Liskov Substitution Principle in PHP

Published On24 May 2020

Liskov Substition Principle in PHP

PHP did not start as an Object Oriented Programming language, but over the years, PHP has improved with classes, namespaces, interfaces, traits, abstract classes, and other improvements that help developers write SOLID code.

A popular misconception taught is that OOP is about reusing code. A simple and seemingly harmless example is those classic diagrams where you inherit from a parent class, and work your way down to declare everything from boats to ships to bicycles to trucks.

Object Oriented Vehicles

One perceived advantage of OOP is to reuse the code. One class can inherit from another class, which makes the properties and functions of the parent class accessible in the child class, and this child class in turn can be inherited by another grandchild class, and it goes on. A bad smell in OOP is that a child class needs tricks to override a parent class:

class views_object {}
class views_handler extends views_object {}
class views_handler_area extends views_handler {}
class views_handler_area_text extends views_handler_area{}

class views_handler_area_text_custom extends views_handler_area_text {
  // ...

  public function options_submit(&$form, &$form_state) {
    // Empty, so we don't inherit options_submit from the parent.

This is from the Views module for Drupal 7. The views_handler_area_text_custom inherits from four parents, and at this stage down the inheritance chain, this class has to override the parent class just to make it work.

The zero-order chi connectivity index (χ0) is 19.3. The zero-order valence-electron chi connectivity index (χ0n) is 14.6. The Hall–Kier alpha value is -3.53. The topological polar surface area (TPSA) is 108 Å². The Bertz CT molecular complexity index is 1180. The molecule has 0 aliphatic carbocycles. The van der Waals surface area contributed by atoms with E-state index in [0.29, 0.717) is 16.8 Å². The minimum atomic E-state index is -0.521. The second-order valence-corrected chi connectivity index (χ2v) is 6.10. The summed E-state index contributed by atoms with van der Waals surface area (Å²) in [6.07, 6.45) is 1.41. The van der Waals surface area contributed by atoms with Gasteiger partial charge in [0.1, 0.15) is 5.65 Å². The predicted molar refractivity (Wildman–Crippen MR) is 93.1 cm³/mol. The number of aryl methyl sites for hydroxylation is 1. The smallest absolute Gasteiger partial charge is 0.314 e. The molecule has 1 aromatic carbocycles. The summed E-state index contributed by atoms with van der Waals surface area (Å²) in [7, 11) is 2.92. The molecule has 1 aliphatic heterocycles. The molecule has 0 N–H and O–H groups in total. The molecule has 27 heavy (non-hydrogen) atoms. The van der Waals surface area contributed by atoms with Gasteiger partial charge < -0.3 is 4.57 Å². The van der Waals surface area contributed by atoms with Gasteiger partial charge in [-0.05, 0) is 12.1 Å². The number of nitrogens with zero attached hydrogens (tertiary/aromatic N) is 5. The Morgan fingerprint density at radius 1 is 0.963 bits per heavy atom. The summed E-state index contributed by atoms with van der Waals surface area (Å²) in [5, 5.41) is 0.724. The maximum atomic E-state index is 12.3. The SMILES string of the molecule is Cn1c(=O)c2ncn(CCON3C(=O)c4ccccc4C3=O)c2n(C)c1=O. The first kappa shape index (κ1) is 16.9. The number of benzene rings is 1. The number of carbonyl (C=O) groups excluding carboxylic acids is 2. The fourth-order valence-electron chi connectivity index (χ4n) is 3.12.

This is a simple example on how overuse of inheritance can cause problems and messy code at the end. The five SOLID principles help write better OOP code, and the Liskov Substitution Principle is an important one:

Let Φ(x) be a property provable about objects x of type T. Then Φ(y) should be true for objects y of type S where S is a subtype of T. -- Barbara Liskov - 1987 - Keynote on data abstractions and hierarchies


Let's rephrase this.

Behavioral subtyping

Sub-classes should satisfy the expectations of callers accessing subclass objects through references of superclass. The Liskov Substitution Principle makes sure the callers can expect the sub-classes to behave and interact in the same way the super class does. This means one can substitute an object with an object of a sub-class, and expect it to behave the same way and fulfill its contract.

A properly structured OOP code would not just be syntactically correct, but also correct in its meaning. Making sure that the sub-classes would not result in "method not found" errors is not enough: it has to be semantically the same.

Further, classes abstract a task or a piece of information to provide semantics. This can vary from abstracting the task of sending an email, or providing a unified way to access the author and number of pages in a book.

However, the abstraction has gone too far when a sub-class of the parent email class is turned into a push notification client, or when a simple book information class can fetch information about movies.

Abstraction and semantics

The purpose of abstraction is not to be vague, but to create a new semantic level in which one can be absolutely precise. -- Edsger W. Dijkstra

A properly abstracted class gives a meaning to the task. It makes it meaningful to create sub-classes to handle the same task, but in various forms.